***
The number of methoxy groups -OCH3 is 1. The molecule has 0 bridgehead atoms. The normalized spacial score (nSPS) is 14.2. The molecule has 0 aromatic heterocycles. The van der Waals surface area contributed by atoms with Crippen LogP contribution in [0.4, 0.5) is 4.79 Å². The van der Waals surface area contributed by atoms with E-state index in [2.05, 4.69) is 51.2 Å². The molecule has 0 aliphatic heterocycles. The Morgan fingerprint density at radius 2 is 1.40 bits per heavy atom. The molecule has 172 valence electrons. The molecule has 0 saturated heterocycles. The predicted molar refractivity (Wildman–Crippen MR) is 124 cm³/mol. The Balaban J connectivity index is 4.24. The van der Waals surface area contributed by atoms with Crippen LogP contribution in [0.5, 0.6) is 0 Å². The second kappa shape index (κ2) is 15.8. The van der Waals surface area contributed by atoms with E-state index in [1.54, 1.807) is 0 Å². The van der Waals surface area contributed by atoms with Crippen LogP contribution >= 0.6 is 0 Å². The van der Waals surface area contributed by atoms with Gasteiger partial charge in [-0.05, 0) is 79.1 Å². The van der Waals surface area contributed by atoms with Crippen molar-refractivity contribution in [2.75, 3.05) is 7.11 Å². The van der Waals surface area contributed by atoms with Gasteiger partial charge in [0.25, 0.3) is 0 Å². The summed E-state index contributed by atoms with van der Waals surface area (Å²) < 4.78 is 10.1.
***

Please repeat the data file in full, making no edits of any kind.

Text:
The number of methoxy groups -OCH3 is 1. The molecule has 0 bridgehead atoms. The normalized spacial score (nSPS) is 14.2. The molecule has 0 aromatic heterocycles. The van der Waals surface area contributed by atoms with Crippen LogP contribution in [0.4, 0.5) is 4.79 Å². The van der Waals surface area contributed by atoms with E-state index in [2.05, 4.69) is 51.2 Å². The molecule has 0 aliphatic heterocycles. The Morgan fingerprint density at radius 2 is 1.40 bits per heavy atom. The molecule has 172 valence electrons. The molecule has 0 saturated heterocycles. The predicted molar refractivity (Wildman–Crippen MR) is 124 cm³/mol. The Balaban J connectivity index is 4.24. The van der Waals surface area contributed by atoms with Crippen LogP contribution in [0.5, 0.6) is 0 Å². The second kappa shape index (κ2) is 15.8. The van der Waals surface area contributed by atoms with E-state index in [1.54, 1.807) is 0 Å². The van der Waals surface area contributed by atoms with Crippen LogP contribution >= 0.6 is 0 Å². The van der Waals surface area contributed by atoms with Gasteiger partial charge in [-0.05, 0) is 79.1 Å². The van der Waals surface area contributed by atoms with Crippen molar-refractivity contribution in [2.75, 3.05) is 7.11 Å². The van der Waals surface area contributed by atoms with Gasteiger partial charge in [0.25, 0.3) is 0 Å². The summed E-state index contributed by atoms with van der Waals surface area (Å²) < 4.78 is 10.1.